NEW DELHI: New guidelines from the Ministry of Consumer Affairs will allow people to approach consumer commissions and the Central Consumer Protection Authority (CCPA) if hotels and restaurants request service charge although the ministry asked them to stop taking the sample. It will be entirely up to customers to pay any amount, as tips and restaurants cannot, directly or indirectly, charge more than the food price.
Sources said the ministry will issue new guidelines in the coming days, which will have legal backing to deal with this threat. “There will be no room to include a service charge in the bill in the new guidelines. Previously, there was no provision in the rules for restaurants to seek redress against such charges. Consumer Protection Act had no provision for the CCPA, which is now a nodal authority to address consumer concerns,” an official said.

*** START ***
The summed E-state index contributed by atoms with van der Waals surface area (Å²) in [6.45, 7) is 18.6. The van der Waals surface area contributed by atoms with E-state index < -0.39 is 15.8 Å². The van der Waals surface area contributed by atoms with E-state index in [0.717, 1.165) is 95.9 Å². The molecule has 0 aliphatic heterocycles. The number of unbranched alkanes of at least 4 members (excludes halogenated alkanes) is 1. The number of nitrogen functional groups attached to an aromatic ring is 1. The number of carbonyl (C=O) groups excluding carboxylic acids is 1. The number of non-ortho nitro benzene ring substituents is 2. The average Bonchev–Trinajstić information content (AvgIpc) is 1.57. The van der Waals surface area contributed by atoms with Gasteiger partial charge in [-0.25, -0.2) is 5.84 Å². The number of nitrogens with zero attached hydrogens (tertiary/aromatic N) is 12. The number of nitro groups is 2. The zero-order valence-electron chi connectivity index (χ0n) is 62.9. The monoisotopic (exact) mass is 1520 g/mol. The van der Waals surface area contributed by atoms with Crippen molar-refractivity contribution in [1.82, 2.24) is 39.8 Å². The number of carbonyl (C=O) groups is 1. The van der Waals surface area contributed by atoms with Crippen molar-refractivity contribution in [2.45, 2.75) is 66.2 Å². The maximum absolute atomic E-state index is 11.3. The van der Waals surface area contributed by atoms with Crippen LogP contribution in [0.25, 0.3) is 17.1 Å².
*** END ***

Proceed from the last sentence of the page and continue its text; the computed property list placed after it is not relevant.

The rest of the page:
Previous guidelines issued in 2017, which were advisory in nature, included an optional provision regarding printing service charges in invoices. But he had clearly mentioned that the space against such a head should be left empty and it would be up to the customer to fill in any amount.
Sources said that since this provision had also created some ambiguity in the minds of consumers and restaurant operators, the new guidelines will clarify that the charging of service charges is “unlawful”.
The department had previously informed industry representatives that there is no legal value attached to levying such a charge and that consumers often view the service charge as a “service charge” and end up by paying it. The ministry had also stated that considering a customer’s entrance to a restaurant or hotel as implied consent to pay a service charge is nothing but the imposition of undue cost as a precondition to placing an order for food. He had said it fell under restrictive business practices under the Consumer Protection Act and the amended 2019 law defines what an unfair contract is.